the United States became the possessor by confiscation, by sale, or in any other way. Even the number of acres was designated for each person.
The commissioner was instructed further to secure the use of these farms to the occupants for three years, and further to charge a rental of 6 per cent. on a proper valuation.
This benevolence was extended yet more — that the free inhabitants just emancipated might purchase the land at the expiration of their leases.
This sort of legislation, in 1865, was quite new to our Government.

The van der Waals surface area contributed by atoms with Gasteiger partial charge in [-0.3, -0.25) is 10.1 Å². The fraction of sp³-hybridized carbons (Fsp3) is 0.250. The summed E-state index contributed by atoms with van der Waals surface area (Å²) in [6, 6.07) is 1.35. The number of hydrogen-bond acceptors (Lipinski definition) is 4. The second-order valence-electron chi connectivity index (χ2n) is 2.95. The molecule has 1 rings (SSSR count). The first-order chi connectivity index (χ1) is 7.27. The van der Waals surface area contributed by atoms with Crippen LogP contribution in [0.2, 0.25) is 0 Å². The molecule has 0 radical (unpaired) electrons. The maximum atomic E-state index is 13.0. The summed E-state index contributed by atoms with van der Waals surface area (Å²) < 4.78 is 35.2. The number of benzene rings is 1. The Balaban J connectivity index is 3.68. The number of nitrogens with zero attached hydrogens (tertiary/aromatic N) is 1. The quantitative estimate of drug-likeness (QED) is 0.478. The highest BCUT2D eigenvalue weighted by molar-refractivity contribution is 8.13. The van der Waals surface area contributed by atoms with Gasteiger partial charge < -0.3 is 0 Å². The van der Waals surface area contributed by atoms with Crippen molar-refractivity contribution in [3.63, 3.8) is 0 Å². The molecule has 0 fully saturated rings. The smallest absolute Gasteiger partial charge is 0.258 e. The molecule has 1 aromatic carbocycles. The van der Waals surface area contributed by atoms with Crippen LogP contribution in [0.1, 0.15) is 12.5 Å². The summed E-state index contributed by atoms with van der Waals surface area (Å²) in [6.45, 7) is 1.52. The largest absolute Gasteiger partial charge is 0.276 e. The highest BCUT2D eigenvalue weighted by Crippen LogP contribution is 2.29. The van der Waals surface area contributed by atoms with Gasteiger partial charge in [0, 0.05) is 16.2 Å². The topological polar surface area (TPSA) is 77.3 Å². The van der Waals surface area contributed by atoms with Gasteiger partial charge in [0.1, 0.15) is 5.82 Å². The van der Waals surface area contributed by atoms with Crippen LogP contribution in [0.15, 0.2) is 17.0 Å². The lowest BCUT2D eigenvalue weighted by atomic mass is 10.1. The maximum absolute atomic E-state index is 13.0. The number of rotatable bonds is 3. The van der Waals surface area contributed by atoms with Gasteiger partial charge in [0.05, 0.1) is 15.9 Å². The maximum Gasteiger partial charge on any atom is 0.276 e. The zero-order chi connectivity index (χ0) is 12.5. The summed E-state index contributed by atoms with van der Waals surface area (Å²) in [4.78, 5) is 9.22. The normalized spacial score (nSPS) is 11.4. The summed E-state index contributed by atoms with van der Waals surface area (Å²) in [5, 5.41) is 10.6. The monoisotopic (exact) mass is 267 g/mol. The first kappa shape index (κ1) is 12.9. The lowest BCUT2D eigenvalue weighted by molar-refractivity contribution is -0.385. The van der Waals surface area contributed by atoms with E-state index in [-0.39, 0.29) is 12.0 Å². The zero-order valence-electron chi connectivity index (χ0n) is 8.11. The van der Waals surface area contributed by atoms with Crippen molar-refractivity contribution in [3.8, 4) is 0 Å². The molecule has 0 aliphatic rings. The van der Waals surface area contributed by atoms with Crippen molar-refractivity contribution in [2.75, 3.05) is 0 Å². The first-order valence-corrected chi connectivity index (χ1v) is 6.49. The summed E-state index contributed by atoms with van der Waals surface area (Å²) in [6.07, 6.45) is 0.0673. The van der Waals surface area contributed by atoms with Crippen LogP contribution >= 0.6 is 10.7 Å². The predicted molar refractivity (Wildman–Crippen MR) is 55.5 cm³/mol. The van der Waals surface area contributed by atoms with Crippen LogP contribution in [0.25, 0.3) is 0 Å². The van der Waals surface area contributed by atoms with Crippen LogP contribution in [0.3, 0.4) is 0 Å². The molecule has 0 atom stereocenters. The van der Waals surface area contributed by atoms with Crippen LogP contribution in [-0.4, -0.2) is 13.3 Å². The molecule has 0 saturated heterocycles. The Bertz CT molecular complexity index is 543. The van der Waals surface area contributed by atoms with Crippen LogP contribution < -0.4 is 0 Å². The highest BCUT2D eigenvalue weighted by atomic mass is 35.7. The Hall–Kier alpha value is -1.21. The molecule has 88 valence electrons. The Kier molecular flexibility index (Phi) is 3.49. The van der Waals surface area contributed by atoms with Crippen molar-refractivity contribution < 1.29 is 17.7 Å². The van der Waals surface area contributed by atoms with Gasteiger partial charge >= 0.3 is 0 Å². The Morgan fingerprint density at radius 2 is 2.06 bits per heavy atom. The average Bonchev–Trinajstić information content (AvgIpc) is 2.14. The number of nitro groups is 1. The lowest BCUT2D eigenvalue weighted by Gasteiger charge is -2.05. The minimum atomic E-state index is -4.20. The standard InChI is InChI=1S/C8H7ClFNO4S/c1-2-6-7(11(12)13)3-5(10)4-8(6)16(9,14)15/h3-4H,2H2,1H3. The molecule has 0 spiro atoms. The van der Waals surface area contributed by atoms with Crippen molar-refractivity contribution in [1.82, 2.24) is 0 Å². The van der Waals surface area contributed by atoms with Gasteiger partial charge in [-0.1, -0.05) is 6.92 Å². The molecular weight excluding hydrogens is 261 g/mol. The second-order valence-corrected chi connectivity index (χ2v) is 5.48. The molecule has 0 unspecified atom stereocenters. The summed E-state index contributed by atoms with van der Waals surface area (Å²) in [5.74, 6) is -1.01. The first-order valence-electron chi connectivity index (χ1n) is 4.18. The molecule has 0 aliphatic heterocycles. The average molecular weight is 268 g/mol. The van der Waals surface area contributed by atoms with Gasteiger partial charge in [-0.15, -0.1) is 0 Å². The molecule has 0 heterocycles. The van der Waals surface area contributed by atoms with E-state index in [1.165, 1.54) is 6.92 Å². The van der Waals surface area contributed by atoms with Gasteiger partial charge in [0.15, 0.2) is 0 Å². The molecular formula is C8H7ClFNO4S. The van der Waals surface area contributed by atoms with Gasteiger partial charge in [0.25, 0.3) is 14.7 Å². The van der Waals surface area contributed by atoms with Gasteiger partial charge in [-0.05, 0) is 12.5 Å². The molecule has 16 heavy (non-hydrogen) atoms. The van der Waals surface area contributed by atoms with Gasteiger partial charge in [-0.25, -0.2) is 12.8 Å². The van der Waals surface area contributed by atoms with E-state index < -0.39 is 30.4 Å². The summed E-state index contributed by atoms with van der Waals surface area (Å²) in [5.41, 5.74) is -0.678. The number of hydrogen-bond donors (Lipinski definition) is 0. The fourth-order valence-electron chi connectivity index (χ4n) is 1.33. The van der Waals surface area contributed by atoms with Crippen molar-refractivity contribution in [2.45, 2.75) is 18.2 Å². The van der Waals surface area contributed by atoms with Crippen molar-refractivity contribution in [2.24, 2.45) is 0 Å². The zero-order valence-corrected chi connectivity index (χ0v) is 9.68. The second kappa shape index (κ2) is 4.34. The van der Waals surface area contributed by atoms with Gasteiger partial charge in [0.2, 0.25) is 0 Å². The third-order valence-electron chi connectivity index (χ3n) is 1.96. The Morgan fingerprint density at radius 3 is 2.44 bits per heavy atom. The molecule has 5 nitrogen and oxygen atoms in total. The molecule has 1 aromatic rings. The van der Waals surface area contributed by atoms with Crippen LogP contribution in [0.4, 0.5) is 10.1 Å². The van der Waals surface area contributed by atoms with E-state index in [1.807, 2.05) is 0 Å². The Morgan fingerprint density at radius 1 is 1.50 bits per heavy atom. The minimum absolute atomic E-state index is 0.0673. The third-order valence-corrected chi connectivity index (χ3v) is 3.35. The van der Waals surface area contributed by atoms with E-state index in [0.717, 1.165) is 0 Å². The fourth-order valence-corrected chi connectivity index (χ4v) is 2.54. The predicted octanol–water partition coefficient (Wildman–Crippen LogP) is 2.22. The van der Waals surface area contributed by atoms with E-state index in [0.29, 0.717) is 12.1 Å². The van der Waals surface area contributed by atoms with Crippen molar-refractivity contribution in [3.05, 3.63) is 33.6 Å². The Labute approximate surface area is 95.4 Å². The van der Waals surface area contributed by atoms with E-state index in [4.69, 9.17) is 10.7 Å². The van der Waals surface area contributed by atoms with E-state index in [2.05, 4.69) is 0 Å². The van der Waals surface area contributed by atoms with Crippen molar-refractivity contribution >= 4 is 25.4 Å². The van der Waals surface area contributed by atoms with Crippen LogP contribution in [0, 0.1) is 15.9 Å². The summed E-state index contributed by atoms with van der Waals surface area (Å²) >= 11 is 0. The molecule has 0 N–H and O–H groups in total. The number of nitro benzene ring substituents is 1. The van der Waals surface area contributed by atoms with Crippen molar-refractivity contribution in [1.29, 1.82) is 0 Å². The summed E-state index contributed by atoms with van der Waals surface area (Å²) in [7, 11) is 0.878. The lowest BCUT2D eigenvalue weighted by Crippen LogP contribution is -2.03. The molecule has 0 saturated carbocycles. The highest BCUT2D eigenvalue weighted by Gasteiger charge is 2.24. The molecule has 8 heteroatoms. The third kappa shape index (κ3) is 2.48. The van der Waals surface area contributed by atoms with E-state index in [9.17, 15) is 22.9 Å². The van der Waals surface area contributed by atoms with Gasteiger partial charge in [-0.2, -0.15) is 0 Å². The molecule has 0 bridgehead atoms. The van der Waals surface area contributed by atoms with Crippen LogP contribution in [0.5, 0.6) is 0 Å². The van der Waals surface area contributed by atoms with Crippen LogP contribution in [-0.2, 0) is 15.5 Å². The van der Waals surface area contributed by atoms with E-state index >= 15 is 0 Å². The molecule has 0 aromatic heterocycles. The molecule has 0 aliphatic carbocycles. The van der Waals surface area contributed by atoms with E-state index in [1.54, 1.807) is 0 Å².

It was the exercise of benevolent functions hitherto always contended against by our leading statesmen, even when providing for the Indian Bureau.
The Nation, as something to love and cherish and to give forth sympathy and aid to the destitute, began then to be more pronounced than ever before.
Our attitude toward the Indians in General Grant's peace policy and in giving them land in severalty; our intervention in Cuba and our subsequent neighborly action